I have this totally brilliant book in my library (I use the term as a collective noun for my books, rather than an actual room of books) called ‘The English Home.’ It was written by Banister Flight Fletcher and Herbert Phillips Fletcher (fabulous names) architects, barristers and brothers, in 1910. And it contains floor plans, sections and in depth discussions about the way the English House has been built since the 11th century and Saxon times. We think of our approach to updating our homes as being thoroughly modern and ‘of our times’, but these men were advocating the same planning and checklists for work done one hundred years ago. So how is it that we’ve lost the common sense approach when considering the health of the building as having equal importance to the aesthetics?
Is it that the DIY revolution has introduced a level of enthusiastic but uninformed renovators who have made ‘mistakes’ because they don’t know enough? Or is it that the contractors themselves don’t feel they can offer alternatives? Or is it that as products have advanced and changed they’ve been applied incorrectly? Or is it that clients are so determined to have ‘what they want’ that no amount of caution will dissuade them? Can you see where I’m going with this?
Buildings with problems don’t develop them overnight. There is always a sequence of events leading to the damp, smelly, unsightly patches that appear inside a property. And water is the worst offender – it will always find its way. Simply putting a patch over something can be the worst thing you could do! How a house performs in terms of weather proofing is down to the health of the building in general. The condensation that is allowed to build up on the windows and isn’t wiped away regularly, will eventually contribute to the timber frames rotting. A blocked gutter will eventually back up and contribute to the brick work becoming porous. A leaky down pipe and standing water will eventually drive the water into the foundations of the house. A slipped roof tile will eventually cause the roof trusses to rot. All of these things can be avoided. All of these things are simple maintenance. In fact they’re the structural equivalent of taking your bins out – we’re all programmed to do that weekly, so why should we not think to wash the windows every few months and clear the gutters and downpipes on a regular six monthly basis?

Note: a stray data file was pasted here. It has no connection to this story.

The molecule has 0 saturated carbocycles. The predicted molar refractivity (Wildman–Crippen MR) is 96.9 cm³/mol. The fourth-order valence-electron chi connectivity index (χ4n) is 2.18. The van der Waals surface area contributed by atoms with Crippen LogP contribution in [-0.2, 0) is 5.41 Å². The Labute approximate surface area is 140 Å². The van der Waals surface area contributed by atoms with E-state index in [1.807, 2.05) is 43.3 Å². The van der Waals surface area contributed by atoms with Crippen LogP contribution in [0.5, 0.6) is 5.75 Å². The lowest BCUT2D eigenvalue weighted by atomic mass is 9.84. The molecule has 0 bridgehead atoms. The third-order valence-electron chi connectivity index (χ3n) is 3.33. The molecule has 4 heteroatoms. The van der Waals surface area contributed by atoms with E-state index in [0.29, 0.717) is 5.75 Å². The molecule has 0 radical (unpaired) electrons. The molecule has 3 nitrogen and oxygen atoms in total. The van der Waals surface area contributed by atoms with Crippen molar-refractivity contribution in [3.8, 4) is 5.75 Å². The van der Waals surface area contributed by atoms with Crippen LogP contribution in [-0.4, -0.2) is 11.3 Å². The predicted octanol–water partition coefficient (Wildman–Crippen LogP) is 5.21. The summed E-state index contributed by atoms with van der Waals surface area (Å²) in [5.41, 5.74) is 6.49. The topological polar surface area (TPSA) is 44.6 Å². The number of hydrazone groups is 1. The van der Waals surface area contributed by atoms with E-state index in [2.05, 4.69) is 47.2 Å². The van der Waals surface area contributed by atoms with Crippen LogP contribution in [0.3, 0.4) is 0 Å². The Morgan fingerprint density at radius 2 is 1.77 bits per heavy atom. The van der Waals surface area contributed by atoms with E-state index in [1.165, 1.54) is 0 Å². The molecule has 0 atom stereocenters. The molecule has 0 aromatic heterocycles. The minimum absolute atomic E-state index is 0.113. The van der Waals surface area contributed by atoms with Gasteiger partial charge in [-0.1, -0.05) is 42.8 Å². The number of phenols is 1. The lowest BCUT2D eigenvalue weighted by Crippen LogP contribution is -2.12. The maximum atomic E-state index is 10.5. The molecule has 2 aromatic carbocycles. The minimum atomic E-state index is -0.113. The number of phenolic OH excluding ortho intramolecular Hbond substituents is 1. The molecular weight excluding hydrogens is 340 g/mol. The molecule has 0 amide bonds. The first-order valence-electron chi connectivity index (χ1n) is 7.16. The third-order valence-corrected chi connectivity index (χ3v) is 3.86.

You might consider these jobs to be the domain of the ‘house proud’ but any refurbishments you undertake will be easier if the building has been maintained regularly, because having to put things right first is like trying to find the end of a ball of wool that a cat has gotten to. And that will eat into any budget you might have put aside. When you think of the relative costs of getting your windows cleaned and gutters cleared versus the cost of repairs, its a no-brainer!
I have some experience in this area. The people who owned the house before me had tenants living on site for five years and in that time, the guttering had slipped out of the clip over the front window and never been repaired. I have to replace my front windows because of this! The two fixed windows and the sill are completely rotten and as with my shed roof, the lack of maintenance has led to a costly bill. There’s nothing more to be said, if the gutter clip had been repaired, I wouldn’t be replacing my windows.
Maintaining the exterior decoration is also important – though more costly. Why? Because when we have winters – or summers – of extreme temperature, the fabric of the house takes the full force of the elements. Both of my next door neighbours and I have had leaks come in from the driving rain we had last winter because the paintwork on the window sills was a few summers old. Admittedly the rain came from an unusual quarter but it was in such a volume that we all now have patches on our interior walls where water was driven in behind the pebble dashing and the brickwork became porous. Although we couldn’t have known that this was going to happen, we all of us had looked at the paintwork and said ‘its time to redo the window frames.’ As I said, water will find its way.
Back to Messers Fletcher and ‘The English Home’ who confirm that “the adaptation and alteration of existing houses, in order to bring them into line with modern requirements or to suit the special idiosyncrasies of the purchaser, is perhaps the most interesting of all work that comes to the hand of an architect.” They also talk repeatedly about ventilating a house, that the fabric of the building will be healthier – and so will the humans who inhabit it – if a building is allowed to breathe. This is very true when it comes to repairing any areas of damp in the house. Let it dry out completely – this is essential – before replacing wallpaper or plaster that has been affected by water damage. This could take as long as six months and always investigate the outside of the building to see if moisture can continue to be trapped in that area.